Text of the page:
In an unusual signal of willingness to hold security forces accountable for abuses, an Egyptian prosecutor ordered the arrests of four police officers in connection with the deaths of more than three dozen Muslim Brotherhood detainees more than two months ago, state media reported Tuesday.
Meanwhile, suspected Islamist militants ambushed an Egyptian military convoy in the volatile Sinai Peninsula with rocket-propelled grenades, security officials said. A soldier and a civilian were reported killed and seven soldiers hurt â the latest violent episode in the strategic peninsula, where the army has been battling what appears to be an increasingly sophisticated insurgency.
The move to prosecute police officers in the deaths of 37 demonstrators who were arrested during Cairo protests in August was being closely watched as a potential precursor to greater scrutiny of the interim governmentâs overall dealings with the Muslim Brotherhood. Human rights groups have cited the maltreatment of Brotherhood detainees as a key cause for concern that military-backed administration will not proceed with democratic reforms.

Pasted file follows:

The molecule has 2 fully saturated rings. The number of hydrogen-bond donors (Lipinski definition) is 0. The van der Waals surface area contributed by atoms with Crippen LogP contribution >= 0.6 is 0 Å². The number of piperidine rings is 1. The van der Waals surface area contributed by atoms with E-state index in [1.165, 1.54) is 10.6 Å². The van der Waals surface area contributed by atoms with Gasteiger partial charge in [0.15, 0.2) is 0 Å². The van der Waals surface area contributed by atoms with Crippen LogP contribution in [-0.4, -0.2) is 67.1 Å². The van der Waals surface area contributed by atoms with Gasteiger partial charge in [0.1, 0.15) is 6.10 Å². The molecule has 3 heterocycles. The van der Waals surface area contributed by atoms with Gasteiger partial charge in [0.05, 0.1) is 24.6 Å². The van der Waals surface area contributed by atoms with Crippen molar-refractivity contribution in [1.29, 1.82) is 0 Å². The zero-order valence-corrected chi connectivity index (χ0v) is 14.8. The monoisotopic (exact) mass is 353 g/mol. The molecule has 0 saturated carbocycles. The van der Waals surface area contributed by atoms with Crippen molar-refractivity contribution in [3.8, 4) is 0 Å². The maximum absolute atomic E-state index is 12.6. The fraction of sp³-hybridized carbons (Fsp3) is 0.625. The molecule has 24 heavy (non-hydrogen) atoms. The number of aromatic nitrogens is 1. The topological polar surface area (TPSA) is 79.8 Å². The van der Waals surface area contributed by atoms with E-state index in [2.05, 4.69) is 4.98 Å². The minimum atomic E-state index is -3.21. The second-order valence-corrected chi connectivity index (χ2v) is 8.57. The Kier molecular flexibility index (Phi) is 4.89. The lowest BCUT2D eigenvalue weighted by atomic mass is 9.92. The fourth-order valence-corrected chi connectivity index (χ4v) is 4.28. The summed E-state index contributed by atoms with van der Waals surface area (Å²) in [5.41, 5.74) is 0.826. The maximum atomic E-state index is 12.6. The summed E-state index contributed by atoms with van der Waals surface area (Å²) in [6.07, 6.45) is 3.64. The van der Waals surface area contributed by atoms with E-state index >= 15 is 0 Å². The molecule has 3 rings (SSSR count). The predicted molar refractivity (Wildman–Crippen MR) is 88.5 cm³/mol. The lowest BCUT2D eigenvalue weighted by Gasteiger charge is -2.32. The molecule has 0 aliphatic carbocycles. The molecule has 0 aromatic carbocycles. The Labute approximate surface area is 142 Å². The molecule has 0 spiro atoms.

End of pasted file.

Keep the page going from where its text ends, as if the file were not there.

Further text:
Some 2,000 members of the Muslim Brotherhood are behind bars, including deposed Islamist President Mohammed Morsi. Reports of beatings and torture of prisoners have filtered out, including detailed accounts by two Canadians caught up in the dragnet who spent seven weeks behind bars before being released earlier this month.
The Interior Ministry had initially dismissed the outcry over the deaths of demonstrators as they were being transported to a Cairo prison, blaming the fatalities on fighting that broke out after the detainees tried to escape and seized a hostage.
But a preliminary investigation found that they were asphyxiated by tear gas fired into the stifling and tightly packed van where they were confined, according to security sources quoted by the state-owned Ahram website. The four officers were ordered jailed pending further investigation, it said.
Authorities have shown little inclination, however, to revisit the much larger death toll â nearly 1,000 â that came in mid-August, when police and soldiers violently dispersed Morsi followers who had set up sprawling protest camps.